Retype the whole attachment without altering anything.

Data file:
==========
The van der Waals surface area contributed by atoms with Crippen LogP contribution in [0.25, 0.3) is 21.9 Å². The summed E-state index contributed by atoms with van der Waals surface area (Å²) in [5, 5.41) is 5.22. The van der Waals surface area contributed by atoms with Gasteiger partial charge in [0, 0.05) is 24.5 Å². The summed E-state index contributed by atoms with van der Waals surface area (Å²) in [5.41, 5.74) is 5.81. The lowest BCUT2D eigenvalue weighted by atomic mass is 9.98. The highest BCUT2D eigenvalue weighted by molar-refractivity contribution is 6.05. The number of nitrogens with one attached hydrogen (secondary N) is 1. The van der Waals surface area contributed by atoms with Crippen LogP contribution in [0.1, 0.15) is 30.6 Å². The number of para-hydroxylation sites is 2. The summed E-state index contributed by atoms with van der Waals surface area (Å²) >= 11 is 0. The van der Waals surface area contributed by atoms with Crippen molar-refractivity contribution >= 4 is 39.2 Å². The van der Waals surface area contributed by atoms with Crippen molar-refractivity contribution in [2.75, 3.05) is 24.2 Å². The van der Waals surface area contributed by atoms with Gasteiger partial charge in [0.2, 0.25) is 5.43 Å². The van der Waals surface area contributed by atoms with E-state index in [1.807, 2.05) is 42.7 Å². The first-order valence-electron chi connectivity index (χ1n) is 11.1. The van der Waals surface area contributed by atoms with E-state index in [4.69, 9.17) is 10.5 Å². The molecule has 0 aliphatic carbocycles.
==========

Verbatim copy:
The van der Waals surface area contributed by atoms with Crippen LogP contribution in [0.25, 0.3) is 21.9 Å². The summed E-state index contributed by atoms with van der Waals surface area (Å²) in [5, 5.41) is 5.22. The van der Waals surface area contributed by atoms with Gasteiger partial charge in [0, 0.05) is 24.5 Å². The summed E-state index contributed by atoms with van der Waals surface area (Å²) in [5.41, 5.74) is 5.81. The lowest BCUT2D eigenvalue weighted by atomic mass is 9.98. The highest BCUT2D eigenvalue weighted by molar-refractivity contribution is 6.05. The number of nitrogens with one attached hydrogen (secondary N) is 1. The van der Waals surface area contributed by atoms with Crippen LogP contribution in [0.1, 0.15) is 30.6 Å². The number of para-hydroxylation sites is 2. The summed E-state index contributed by atoms with van der Waals surface area (Å²) >= 11 is 0. The van der Waals surface area contributed by atoms with Crippen molar-refractivity contribution >= 4 is 39.2 Å². The van der Waals surface area contributed by atoms with Crippen molar-refractivity contribution in [2.75, 3.05) is 24.2 Å². The van der Waals surface area contributed by atoms with Gasteiger partial charge in [0.2, 0.25) is 5.43 Å². The van der Waals surface area contributed by atoms with E-state index in [1.807, 2.05) is 42.7 Å². The first-order valence-electron chi connectivity index (χ1n) is 11.1. The van der Waals surface area contributed by atoms with E-state index in [4.69, 9.17) is 10.5 Å². The molecule has 0 aliphatic carbocycles.